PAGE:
Flight 133 disappeared over the ocean. No wreckage. No distress signal. Just gone.
Suddenly, everyone on the news and social media is talking about whether the pilot intentionally crashed it—everyone but me. Because I know her. The pilot was my mom, and there’s no way she would hurt anyone. No one else knows that before she left, she wrote me a note. Trust me, it said.
Now it feels like someone split my world—and me—in two, and the only person who believes me is Landon. I want to trust him, to let him see who I really am, but I can’t. I have my secrets, the same way Mom has hers. All I know is falling for him will only make things more complicated.
Just as I start to open up, the answer to what really happened to Flight 133 could rip my world apart all over again—for good this time.
***Thanks to NetGalley and Entangled Teen for an eARC of this book. The following review is my honest reflection on the text provided.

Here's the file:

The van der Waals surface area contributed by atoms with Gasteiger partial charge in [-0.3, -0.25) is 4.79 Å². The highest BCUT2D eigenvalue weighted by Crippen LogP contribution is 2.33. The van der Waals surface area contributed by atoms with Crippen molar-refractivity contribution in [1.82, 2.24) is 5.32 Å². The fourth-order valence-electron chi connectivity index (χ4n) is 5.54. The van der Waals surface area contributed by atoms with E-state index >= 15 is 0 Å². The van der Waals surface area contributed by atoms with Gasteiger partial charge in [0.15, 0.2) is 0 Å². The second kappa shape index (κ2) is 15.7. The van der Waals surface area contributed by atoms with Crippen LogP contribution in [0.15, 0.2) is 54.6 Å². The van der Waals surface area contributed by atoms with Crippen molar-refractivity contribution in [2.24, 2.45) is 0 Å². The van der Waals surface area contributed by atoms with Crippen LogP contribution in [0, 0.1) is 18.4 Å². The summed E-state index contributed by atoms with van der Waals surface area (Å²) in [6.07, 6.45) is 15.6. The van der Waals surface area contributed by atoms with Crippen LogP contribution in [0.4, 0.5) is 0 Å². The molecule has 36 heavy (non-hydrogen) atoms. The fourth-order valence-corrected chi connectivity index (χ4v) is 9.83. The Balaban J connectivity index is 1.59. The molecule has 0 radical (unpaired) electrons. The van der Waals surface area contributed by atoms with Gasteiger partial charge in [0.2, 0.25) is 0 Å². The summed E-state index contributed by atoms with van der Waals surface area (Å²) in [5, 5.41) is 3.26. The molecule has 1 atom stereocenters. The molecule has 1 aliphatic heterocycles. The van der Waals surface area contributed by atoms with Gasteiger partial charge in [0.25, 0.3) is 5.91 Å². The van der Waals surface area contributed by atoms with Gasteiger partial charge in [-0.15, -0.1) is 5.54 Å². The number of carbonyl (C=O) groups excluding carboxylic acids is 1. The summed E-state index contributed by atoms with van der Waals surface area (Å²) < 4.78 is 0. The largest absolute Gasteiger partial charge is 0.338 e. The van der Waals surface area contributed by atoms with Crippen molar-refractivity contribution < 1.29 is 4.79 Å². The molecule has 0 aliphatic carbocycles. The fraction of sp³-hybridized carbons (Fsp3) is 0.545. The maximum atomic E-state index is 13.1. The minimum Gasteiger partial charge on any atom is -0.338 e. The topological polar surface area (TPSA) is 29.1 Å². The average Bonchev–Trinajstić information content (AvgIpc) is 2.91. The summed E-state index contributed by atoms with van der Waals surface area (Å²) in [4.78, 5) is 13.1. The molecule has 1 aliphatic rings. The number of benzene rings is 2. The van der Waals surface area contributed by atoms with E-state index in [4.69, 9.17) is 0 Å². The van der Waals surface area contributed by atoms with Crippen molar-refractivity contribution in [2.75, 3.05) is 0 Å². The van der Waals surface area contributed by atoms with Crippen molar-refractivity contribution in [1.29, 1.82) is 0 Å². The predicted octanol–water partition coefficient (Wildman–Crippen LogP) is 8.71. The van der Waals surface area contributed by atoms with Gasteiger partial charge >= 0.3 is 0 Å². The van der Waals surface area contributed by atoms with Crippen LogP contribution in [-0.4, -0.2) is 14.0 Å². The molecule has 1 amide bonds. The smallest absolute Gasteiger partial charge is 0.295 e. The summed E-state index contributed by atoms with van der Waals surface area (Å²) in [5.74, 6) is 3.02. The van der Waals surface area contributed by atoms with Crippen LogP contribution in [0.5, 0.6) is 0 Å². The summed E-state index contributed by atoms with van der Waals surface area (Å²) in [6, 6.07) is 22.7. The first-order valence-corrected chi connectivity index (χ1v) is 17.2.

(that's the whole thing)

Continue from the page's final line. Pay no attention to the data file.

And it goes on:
meh, nothing special:
A lot happens in The Gravity of Missing Things; unfortunately, nothing seems to get the time it deserves, leaving the narrative feeling shallow and unfinished.
All the relationships here have potential, but they feel rushed and unfounded. Even the family dynamics are difficult to understand. Violet’s father seems to have a different personality every other chapter and was all over the map. He seems to have given up on Violet’s mother within hours, and he and Violet’s sister, Savannah, just go back to normal life very quickly. And Violet may be young, sure, but she’s really selfish. Savannah is exactly right when she says Violet is self-centred; everything – from her mother’s disappearance to who Savannah dates – is filtered through a very immature lens of how it affects Violet. Every time it feels like one problem is solved, she latches on to something else that can be turned into a problem. Oh, the joys of being a teenager. I’m not even going to go into the whole romance angle. Let’s just say that trying to force a romance within a missing, likely dead, mother plot is just weird.
This is an incredibly sad story, but the plot is so farfetched it’s difficult to connect to the narrative or the characters. The Gravity of Missing Things is a very quick read but doesn’t leave much to hold on to.